Published on July 24th, 2012 | by Steven Hodson0
Nanorobots Could Be A Big Winner In Fight Against Hepatitis C
Hepatitus C is a disease that infects 170 million people world wide and the current method of treatment, using a 48-week regime of Interferon and Ribavarin, often can lead to scarring and cirrhosis of the liver as well as some pretty debilitating side effects like anemia, depression and extreme fatigue. These side effects can be so bad that some people being treated this way for Hepatitis C have to stop their treatments.
This could change if the work by researchers at the University of Miami, being lead by Dr. Chen Liu, prove to be safe for human use. This new treatment utilizes nanorobots that can attack the very mechanism of viral reproduction.
The actually heavy lifter of this approach is a particle called a nanozyme which is made up of two biological components – mRNA, a type of protein that destroys the carrier of the genetic recipe of the protein of the virus, being the first. The second is the “intelligence” of the system – a DNA oligonucleotide – which is used to identify the material and then instructs the enzyme to destroy the carrier of the protein code.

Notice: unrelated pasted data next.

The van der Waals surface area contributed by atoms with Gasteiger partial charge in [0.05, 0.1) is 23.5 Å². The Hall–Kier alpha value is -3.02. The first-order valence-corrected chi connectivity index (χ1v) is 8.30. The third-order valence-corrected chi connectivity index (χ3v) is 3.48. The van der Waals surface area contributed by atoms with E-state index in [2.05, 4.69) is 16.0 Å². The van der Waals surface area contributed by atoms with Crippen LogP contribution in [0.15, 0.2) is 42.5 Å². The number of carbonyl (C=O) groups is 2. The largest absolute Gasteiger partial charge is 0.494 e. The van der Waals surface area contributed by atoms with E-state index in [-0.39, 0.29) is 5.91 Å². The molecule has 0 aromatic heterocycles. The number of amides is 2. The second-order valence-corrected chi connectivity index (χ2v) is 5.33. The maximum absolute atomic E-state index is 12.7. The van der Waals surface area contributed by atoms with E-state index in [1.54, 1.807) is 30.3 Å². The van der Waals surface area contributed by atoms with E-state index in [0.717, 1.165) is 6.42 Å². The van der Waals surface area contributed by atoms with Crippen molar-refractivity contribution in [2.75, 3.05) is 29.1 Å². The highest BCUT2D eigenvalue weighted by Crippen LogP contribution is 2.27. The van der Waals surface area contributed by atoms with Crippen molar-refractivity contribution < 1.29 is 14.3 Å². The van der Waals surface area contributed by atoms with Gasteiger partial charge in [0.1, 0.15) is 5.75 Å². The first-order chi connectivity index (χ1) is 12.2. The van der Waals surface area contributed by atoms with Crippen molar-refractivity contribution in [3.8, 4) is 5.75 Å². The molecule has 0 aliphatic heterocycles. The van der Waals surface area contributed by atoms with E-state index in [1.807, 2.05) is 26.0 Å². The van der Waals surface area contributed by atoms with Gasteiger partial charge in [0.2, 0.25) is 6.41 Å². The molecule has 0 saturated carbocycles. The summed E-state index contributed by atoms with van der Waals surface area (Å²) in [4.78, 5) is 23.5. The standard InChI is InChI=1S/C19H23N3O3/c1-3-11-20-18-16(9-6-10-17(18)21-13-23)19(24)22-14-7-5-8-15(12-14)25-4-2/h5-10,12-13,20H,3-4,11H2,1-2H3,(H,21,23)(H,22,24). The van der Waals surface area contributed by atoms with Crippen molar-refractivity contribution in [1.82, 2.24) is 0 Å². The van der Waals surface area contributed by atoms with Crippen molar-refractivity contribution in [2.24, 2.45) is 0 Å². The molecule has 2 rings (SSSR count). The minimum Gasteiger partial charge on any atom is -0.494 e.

Dr. Liu suggests that the potential for nanorobots doesn’t end there though:
But it’s not only hepatitis C that can be treated with nanotherapy. Lead researcher Dr. Chen Liu said the new technology can have broad application because it can target any gene researchers want, such as cancer and other viral infections. “This opens the door to new fields so we can test many other things. We’re excited about it,” Liu said.
Nanoparticle technologies are already being used in medical treatments, especially in genetic testing and to help determine genetic markers of diseases. The researchers say they could hail a new age in medicine because nanorobots can enter diseased cells only, targeting only the specified disease process but leaving healthy cells unharmed. What’s more, therapies could be delivered in pill form. In the case of this particular nanoparticle, further safety testing is needed.